By Drew D. / January 24th, 2019
|Title||Opaline – 2 Fates 1 Love|
|Developer||Aldorlea Games, Warfare Studios|
|Original Release Date||Nov 20, 2012|
Aldorlea Games had first made its way onto my personal radar after seeing an auto recommendation through Steam while looking into another game. I tend to ignore these, but what had caught my eye that day was the first Millennium game in a 5-part series. After having played, reviewed, and being pleasantly impressed with the overall quality of the entire Millennium series, I had wanted to take a closer look at other productions coming out of this small indie developer. What sticks with me about Aldorlea is the fact that these games are rarely produced by a team of more than three or four individuals. Production with such limited manpower is remarkable all on its own. However, now I wish to find out whether the quality I experienced with Millennium proves consistent. And so the entry from Aldorlea that recently caught my attention is Opaline – 2 Fates 1 Love.
Opaline at its core is one part world saving, one part love story, as one would hope since “love” is in the title. Our story begins in the small remote town of Hermon, where Gallow, an orphaned young man, has been selected as a True Knight candidate; a guardian responsible for protecting the world against the Blight. His childhood friend Liza, whose family looks after Gallow, is grieved to see him leave the village to begin his training. As Gallow leaves, Liza walks with him a final time, but through a series of events, is herself charged with a role to play in the unfolding events that will engulf the two.
The Blight, a powerful, evil force once contained, had been released during the previous kingdom-wide war. Four warriors were responsible for this act and, in repentance, have since established the Crusaders, a group of knights that prepares for the eventual returning threat. This group is the one that recruits Gallow as a True Knight candidate. But before he can begin, the Blight strikes, pulling both Gallow and Liza into a world-wide struggle that forces the two apart. With unknown destinies and a budding love, the two have everyone’s hopes on their shoulders.
The story of Opaline is a familiar one to the RPG genre with a few unique elements along the way. The “2 fates” aspect sees our heroes going down their own paths as they grow and learn of the conflict they’ve been pulled into. As one would expect, this part of the narrative challenges the relationship between our two heroes. Several times during the story, the two meet up again, progressing the love story aspect and letting us, the players, know how things are going for them. In terms of its execution, the world saving elements of the plot are fairly straightforward, as the heroes must go about their ways to defeat the villains. What I like about this part of the plot is the inclusion of a growth theme, as the two heroes learn and seek out the means to become the legends they are meant to be. It adds needed substance to a plot device many have seen before, while also adding depth. I also like how the growth aspects compliment the love element, as they both serve to deliver an engaging, lighthearted story. Yes, there is strife and conflict, but I enjoy how the game keeps a more cheerful, hope-filled tone throughout.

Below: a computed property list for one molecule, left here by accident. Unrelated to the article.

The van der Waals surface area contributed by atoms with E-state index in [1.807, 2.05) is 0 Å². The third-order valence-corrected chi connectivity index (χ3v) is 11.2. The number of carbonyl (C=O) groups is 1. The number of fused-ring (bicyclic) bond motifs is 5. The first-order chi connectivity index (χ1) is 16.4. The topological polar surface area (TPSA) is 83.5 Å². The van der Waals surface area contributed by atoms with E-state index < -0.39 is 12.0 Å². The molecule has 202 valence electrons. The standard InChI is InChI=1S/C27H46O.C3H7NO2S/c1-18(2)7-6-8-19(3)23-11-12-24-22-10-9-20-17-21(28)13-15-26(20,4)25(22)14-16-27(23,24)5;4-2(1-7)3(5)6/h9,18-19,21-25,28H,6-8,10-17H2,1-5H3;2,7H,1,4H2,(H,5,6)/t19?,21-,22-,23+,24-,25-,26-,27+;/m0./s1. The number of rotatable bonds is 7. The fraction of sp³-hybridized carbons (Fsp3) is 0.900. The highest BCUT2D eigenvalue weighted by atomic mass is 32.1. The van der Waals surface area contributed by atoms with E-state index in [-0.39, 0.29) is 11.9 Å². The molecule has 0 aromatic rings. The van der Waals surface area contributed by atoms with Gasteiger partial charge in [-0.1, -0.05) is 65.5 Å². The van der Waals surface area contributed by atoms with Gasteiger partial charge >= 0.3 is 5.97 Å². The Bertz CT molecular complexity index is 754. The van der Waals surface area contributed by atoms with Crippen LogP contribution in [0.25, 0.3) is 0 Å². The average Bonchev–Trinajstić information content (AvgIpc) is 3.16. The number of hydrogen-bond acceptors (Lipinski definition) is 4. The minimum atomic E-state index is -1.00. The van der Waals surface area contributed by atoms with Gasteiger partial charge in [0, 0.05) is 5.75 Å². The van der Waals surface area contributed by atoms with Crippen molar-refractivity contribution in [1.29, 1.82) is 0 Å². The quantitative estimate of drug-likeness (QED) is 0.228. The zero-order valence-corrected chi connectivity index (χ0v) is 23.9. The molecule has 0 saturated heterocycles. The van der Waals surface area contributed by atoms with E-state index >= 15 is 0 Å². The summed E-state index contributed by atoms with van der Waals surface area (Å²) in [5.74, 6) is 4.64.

I do feel let down when it comes to the love story itself. If love is in the title, I expect there to be significant depth and development in this regard. Unfortunately, what we get is far too little to satisfy. I will applaud the developers for the few bright spots, such as the final moments of the intro scene or Gallow’s stowaway scene, as they’re charming and brilliant. However, I expected far more than what is actually provided. The quality is there, but the quantity is not and what results is more of a longing by the player rather than an acceptable level of immersion. While the relationship between Liza and Gallow is described as having gone back further than the start of the game, we obviously don’t see that. Yet, I felt too much of the ongoing plot relies on that past reference and, again, the result is a love narrative lacking genuine growth between the two.
Opaline’s character development also suffers from a lack of quantity. Quality is not the issue; the few glimmers we do get are great, but the lack in content hurts the overall story. Only three of the characters are memorable enough to care for by endgame, as the others just feel like extras or filler to address a need in gameplay. Simply put, more is needed. Badly. This is especially evident because of the love narrative and its shortcomings. If we are to care for, or root for, the developing love between Liza and Gallow, we need to know more about them besides their resolve to do the right thing. Instead, the story throws you and its characters into the world-saving almost immediately. We are to just assume Gallow and Liza are good people, so they can be trusted to save the world, just like that. As gamers, we already get it that the good guys are going to do the good guy things and stop the bad guys. That’s a given. I expected more in terms of personality away from the heroism and world-saving elements, but we rarely see it. The few moments we do get to see within the characters’ thoughts towards one another, as well as their shared moments are all outstanding, but they are too few and far between. Yet, there is also a charm here, magnified by Gallow and Liza’s innocence and genuine care for one another. Those few nuggets are enough to hold a player’s attention, as it did mine, but it left me wanting. I really do want to know more about these characters because there are high quality moments to be had. Overall, story and characters needed far more development, more detail, and more depth.